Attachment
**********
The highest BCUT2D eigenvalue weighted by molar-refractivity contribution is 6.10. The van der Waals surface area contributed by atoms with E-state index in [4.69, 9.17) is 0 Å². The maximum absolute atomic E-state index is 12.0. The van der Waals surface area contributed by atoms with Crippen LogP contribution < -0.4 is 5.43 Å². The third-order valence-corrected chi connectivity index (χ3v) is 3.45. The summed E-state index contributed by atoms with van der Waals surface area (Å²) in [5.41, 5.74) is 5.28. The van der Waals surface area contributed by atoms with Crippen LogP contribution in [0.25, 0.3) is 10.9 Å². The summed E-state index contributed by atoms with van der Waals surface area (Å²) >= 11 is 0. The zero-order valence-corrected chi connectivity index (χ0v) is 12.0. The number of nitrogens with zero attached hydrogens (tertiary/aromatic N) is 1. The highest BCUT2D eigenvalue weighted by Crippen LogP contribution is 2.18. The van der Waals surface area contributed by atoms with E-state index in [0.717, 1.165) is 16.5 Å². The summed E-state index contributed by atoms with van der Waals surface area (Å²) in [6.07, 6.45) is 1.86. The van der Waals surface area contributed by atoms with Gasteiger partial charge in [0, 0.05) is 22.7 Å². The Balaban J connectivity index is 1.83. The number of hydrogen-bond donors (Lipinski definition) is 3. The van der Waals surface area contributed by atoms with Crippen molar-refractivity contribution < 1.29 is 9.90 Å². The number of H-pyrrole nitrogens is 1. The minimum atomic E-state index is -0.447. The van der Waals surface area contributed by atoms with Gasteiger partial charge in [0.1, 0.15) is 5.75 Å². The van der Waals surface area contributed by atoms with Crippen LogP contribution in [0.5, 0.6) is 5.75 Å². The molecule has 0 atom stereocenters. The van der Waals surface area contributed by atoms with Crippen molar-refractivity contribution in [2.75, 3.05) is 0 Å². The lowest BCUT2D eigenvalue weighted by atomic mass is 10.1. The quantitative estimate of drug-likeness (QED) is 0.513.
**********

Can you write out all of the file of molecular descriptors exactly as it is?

The highest BCUT2D eigenvalue weighted by molar-refractivity contribution is 6.10. The van der Waals surface area contributed by atoms with E-state index in [4.69, 9.17) is 0 Å². The maximum absolute atomic E-state index is 12.0. The van der Waals surface area contributed by atoms with Crippen LogP contribution < -0.4 is 5.43 Å². The third-order valence-corrected chi connectivity index (χ3v) is 3.45. The summed E-state index contributed by atoms with van der Waals surface area (Å²) in [5.41, 5.74) is 5.28. The van der Waals surface area contributed by atoms with Crippen LogP contribution in [0.25, 0.3) is 10.9 Å². The summed E-state index contributed by atoms with van der Waals surface area (Å²) >= 11 is 0. The zero-order valence-corrected chi connectivity index (χ0v) is 12.0. The number of nitrogens with zero attached hydrogens (tertiary/aromatic N) is 1. The highest BCUT2D eigenvalue weighted by Crippen LogP contribution is 2.18. The van der Waals surface area contributed by atoms with E-state index in [0.717, 1.165) is 16.5 Å². The summed E-state index contributed by atoms with van der Waals surface area (Å²) in [6.07, 6.45) is 1.86. The van der Waals surface area contributed by atoms with Gasteiger partial charge in [0, 0.05) is 22.7 Å². The Balaban J connectivity index is 1.83. The number of hydrogen-bond donors (Lipinski definition) is 3. The van der Waals surface area contributed by atoms with Crippen molar-refractivity contribution < 1.29 is 9.90 Å². The number of H-pyrrole nitrogens is 1. The minimum atomic E-state index is -0.447. The van der Waals surface area contributed by atoms with Gasteiger partial charge in [0.1, 0.15) is 5.75 Å². The van der Waals surface area contributed by atoms with Crippen LogP contribution in [0.5, 0.6) is 5.75 Å². The molecule has 0 atom stereocenters. The van der Waals surface area contributed by atoms with Crippen molar-refractivity contribution in [2.75, 3.05) is 0 Å². The lowest BCUT2D eigenvalue weighted by atomic mass is 10.1. The quantitative estimate of drug-likeness (QED) is 0.513.